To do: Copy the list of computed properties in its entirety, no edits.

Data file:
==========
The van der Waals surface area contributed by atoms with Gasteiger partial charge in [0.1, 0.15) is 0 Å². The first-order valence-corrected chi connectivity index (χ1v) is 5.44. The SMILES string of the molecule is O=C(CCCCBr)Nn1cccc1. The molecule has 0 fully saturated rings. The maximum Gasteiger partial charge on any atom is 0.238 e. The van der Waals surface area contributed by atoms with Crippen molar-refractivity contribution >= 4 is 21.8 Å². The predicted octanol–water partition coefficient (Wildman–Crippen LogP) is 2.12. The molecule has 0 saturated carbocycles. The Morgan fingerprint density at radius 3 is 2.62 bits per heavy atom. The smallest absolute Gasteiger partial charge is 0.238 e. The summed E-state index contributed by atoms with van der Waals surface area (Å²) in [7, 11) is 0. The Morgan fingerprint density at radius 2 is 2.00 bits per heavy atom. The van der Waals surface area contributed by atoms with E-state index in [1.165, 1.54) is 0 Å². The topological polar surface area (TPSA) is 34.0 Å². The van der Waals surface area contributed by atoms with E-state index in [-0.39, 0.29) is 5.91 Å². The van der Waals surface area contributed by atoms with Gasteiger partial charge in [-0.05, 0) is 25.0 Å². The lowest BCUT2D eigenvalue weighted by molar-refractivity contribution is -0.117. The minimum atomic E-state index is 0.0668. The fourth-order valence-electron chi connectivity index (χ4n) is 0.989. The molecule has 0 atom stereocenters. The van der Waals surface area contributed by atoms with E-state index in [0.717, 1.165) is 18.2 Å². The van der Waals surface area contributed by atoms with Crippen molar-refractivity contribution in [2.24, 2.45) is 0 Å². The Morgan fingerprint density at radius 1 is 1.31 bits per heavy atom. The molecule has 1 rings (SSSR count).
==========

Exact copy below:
The van der Waals surface area contributed by atoms with Gasteiger partial charge in [0.1, 0.15) is 0 Å². The first-order valence-corrected chi connectivity index (χ1v) is 5.44. The SMILES string of the molecule is O=C(CCCCBr)Nn1cccc1. The molecule has 0 fully saturated rings. The maximum Gasteiger partial charge on any atom is 0.238 e. The van der Waals surface area contributed by atoms with Crippen molar-refractivity contribution >= 4 is 21.8 Å². The predicted octanol–water partition coefficient (Wildman–Crippen LogP) is 2.12. The molecule has 0 saturated carbocycles. The Morgan fingerprint density at radius 3 is 2.62 bits per heavy atom. The smallest absolute Gasteiger partial charge is 0.238 e. The summed E-state index contributed by atoms with van der Waals surface area (Å²) in [7, 11) is 0. The Morgan fingerprint density at radius 2 is 2.00 bits per heavy atom. The van der Waals surface area contributed by atoms with E-state index in [1.165, 1.54) is 0 Å². The topological polar surface area (TPSA) is 34.0 Å². The van der Waals surface area contributed by atoms with E-state index in [-0.39, 0.29) is 5.91 Å². The van der Waals surface area contributed by atoms with Gasteiger partial charge in [-0.05, 0) is 25.0 Å². The lowest BCUT2D eigenvalue weighted by molar-refractivity contribution is -0.117. The minimum atomic E-state index is 0.0668. The fourth-order valence-electron chi connectivity index (χ4n) is 0.989. The molecule has 0 atom stereocenters. The van der Waals surface area contributed by atoms with E-state index in [0.717, 1.165) is 18.2 Å². The van der Waals surface area contributed by atoms with Crippen molar-refractivity contribution in [2.24, 2.45) is 0 Å². The Morgan fingerprint density at radius 1 is 1.31 bits per heavy atom. The molecule has 1 rings (SSSR count).